A few hundred cubic metres have now been dug out, leaving us with this partially excavated hole:

The hole - N face

The ground works chaps (that’s Scottie in the photo, BTW) are currently putting the steel in for the retaining wall founds, with luck they should do the pour on Friday. Here’s another view of the North face of the excavation that gives a better idea of the scale of the retaining wall (this time with boss man Ben walking away from the camera):

The north face

I’m dead impressed with the ground works guys, not only have they had to deal with being dicked around by the utility companies (who are seemingly unable to get their act together, despite charging vast amounts of money and being given months of notice), but they’ve also cracked on and done more than I expected at this stage, and, most importantly for us, they’ve done a really good job of keeping the site clean and tidy and keeping the neighbours happy. If anyone in the Salisbury/Andover general area is looking for a good ground works firm, then I’d recommend these guys.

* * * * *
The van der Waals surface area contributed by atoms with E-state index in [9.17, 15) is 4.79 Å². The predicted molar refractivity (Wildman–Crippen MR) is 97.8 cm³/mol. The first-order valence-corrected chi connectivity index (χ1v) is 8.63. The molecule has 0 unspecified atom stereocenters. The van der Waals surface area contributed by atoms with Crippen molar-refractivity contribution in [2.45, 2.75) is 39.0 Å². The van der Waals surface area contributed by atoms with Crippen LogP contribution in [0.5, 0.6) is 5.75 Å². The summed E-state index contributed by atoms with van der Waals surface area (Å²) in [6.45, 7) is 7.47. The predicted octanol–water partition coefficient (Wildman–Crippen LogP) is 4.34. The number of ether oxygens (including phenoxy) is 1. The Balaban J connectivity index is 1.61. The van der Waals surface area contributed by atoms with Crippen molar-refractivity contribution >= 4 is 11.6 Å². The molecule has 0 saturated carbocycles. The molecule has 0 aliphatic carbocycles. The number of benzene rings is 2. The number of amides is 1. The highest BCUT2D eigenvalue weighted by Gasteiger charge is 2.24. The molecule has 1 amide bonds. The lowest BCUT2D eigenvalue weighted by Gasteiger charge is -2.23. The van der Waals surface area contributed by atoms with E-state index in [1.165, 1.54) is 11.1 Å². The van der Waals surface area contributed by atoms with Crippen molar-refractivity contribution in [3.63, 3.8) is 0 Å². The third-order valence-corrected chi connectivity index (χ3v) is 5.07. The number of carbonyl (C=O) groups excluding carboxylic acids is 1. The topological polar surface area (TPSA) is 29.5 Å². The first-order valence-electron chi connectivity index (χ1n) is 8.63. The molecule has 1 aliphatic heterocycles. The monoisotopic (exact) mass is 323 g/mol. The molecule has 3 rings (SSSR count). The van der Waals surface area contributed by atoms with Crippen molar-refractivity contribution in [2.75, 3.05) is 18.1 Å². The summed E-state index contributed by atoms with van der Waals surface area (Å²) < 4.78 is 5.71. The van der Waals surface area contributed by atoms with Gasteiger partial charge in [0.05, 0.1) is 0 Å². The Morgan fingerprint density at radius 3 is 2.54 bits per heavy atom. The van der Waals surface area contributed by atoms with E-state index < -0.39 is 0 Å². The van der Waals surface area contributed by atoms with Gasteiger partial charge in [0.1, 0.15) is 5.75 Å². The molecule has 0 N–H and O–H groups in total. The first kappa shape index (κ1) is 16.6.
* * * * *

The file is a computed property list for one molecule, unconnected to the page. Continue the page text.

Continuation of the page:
Once the retaining wall is up, probably by around the end of next week with luck, I think we’ll all relax a bit, as that steep cliff at the back of the plot isn’t going to stay like that for ever on its own. I’ve got the borehole rig arriving on site in around three weeks and had a site meeting with the driller last week, As we hit the water table when digging the trenches for the utilities we at least know we have water. In fact, as SWMBO wants a water feature in the garden all I need to do is dig a hole about a metre deep and use it as a well, perhaps with a small solar powered pump, and we can have a water feature and irrigation system if we want, without needing to use the clean water from the borehole.